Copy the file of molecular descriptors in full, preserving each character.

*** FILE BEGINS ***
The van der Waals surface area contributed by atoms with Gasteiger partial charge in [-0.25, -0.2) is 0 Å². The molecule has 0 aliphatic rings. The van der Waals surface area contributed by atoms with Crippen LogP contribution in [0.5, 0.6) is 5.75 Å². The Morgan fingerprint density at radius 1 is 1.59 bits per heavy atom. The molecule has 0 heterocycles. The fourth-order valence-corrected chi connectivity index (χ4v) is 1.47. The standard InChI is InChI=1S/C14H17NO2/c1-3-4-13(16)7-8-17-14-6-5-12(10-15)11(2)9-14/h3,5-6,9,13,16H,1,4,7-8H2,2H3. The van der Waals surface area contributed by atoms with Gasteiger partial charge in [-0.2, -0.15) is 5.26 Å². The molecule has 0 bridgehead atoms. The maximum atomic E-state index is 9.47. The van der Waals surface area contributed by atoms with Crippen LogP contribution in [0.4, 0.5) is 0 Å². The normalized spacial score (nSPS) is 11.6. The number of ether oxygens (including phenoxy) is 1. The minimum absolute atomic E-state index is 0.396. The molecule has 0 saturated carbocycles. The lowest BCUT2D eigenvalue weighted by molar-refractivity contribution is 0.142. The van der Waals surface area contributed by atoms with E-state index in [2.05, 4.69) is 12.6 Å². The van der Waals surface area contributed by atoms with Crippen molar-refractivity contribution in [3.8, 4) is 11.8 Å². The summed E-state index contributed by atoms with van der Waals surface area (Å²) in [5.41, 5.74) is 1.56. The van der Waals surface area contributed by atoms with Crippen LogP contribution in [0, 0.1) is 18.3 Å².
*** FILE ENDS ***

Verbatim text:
The van der Waals surface area contributed by atoms with Gasteiger partial charge in [-0.25, -0.2) is 0 Å². The molecule has 0 aliphatic rings. The van der Waals surface area contributed by atoms with Crippen LogP contribution in [0.5, 0.6) is 5.75 Å². The Morgan fingerprint density at radius 1 is 1.59 bits per heavy atom. The molecule has 0 heterocycles. The fourth-order valence-corrected chi connectivity index (χ4v) is 1.47. The standard InChI is InChI=1S/C14H17NO2/c1-3-4-13(16)7-8-17-14-6-5-12(10-15)11(2)9-14/h3,5-6,9,13,16H,1,4,7-8H2,2H3. The van der Waals surface area contributed by atoms with Gasteiger partial charge in [-0.2, -0.15) is 5.26 Å². The molecule has 0 bridgehead atoms. The maximum atomic E-state index is 9.47. The van der Waals surface area contributed by atoms with Crippen LogP contribution in [0.4, 0.5) is 0 Å². The normalized spacial score (nSPS) is 11.6. The number of ether oxygens (including phenoxy) is 1. The minimum absolute atomic E-state index is 0.396. The molecule has 0 saturated carbocycles. The lowest BCUT2D eigenvalue weighted by molar-refractivity contribution is 0.142. The van der Waals surface area contributed by atoms with E-state index in [2.05, 4.69) is 12.6 Å². The van der Waals surface area contributed by atoms with Crippen molar-refractivity contribution in [3.8, 4) is 11.8 Å². The summed E-state index contributed by atoms with van der Waals surface area (Å²) in [5.41, 5.74) is 1.56. The van der Waals surface area contributed by atoms with Crippen LogP contribution in [0, 0.1) is 18.3 Å².